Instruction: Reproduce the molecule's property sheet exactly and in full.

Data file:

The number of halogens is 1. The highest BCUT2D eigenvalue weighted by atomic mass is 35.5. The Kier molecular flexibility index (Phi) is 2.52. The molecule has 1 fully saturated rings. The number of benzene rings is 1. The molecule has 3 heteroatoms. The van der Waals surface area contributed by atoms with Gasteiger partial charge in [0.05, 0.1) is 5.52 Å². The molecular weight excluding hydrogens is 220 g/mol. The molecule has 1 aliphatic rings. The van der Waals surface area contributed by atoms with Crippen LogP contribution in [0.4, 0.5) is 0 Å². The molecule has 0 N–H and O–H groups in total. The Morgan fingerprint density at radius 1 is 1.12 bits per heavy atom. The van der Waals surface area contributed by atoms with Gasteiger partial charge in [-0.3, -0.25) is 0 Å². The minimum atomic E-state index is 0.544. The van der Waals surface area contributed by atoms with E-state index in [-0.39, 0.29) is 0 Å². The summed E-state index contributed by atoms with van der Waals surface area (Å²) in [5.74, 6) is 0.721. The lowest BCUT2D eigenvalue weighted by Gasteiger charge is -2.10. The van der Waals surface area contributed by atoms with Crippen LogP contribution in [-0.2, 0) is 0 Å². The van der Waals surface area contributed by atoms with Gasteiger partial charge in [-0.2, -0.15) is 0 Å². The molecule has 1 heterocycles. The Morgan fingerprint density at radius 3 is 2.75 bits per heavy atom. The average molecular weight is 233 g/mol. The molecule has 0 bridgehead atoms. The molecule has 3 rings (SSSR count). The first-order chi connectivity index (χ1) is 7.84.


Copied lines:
The number of halogens is 1. The highest BCUT2D eigenvalue weighted by atomic mass is 35.5. The Kier molecular flexibility index (Phi) is 2.52. The molecule has 1 fully saturated rings. The number of benzene rings is 1. The molecule has 3 heteroatoms. The van der Waals surface area contributed by atoms with Gasteiger partial charge in [0.05, 0.1) is 5.52 Å². The molecular weight excluding hydrogens is 220 g/mol. The molecule has 1 aliphatic rings. The van der Waals surface area contributed by atoms with Crippen LogP contribution in [0.4, 0.5) is 0 Å². The molecule has 0 N–H and O–H groups in total. The Morgan fingerprint density at radius 1 is 1.12 bits per heavy atom. The van der Waals surface area contributed by atoms with Gasteiger partial charge in [-0.3, -0.25) is 0 Å². The minimum atomic E-state index is 0.544. The van der Waals surface area contributed by atoms with E-state index in [-0.39, 0.29) is 0 Å². The summed E-state index contributed by atoms with van der Waals surface area (Å²) in [5.74, 6) is 0.721. The lowest BCUT2D eigenvalue weighted by Gasteiger charge is -2.10. The van der Waals surface area contributed by atoms with Crippen LogP contribution in [-0.2, 0) is 0 Å². The van der Waals surface area contributed by atoms with Gasteiger partial charge in [-0.2, -0.15) is 0 Å². The molecule has 1 heterocycles. The Morgan fingerprint density at radius 3 is 2.75 bits per heavy atom. The average molecular weight is 233 g/mol. The molecule has 0 bridgehead atoms. The molecule has 3 rings (SSSR count). The first-order chi connectivity index (χ1) is 7.84.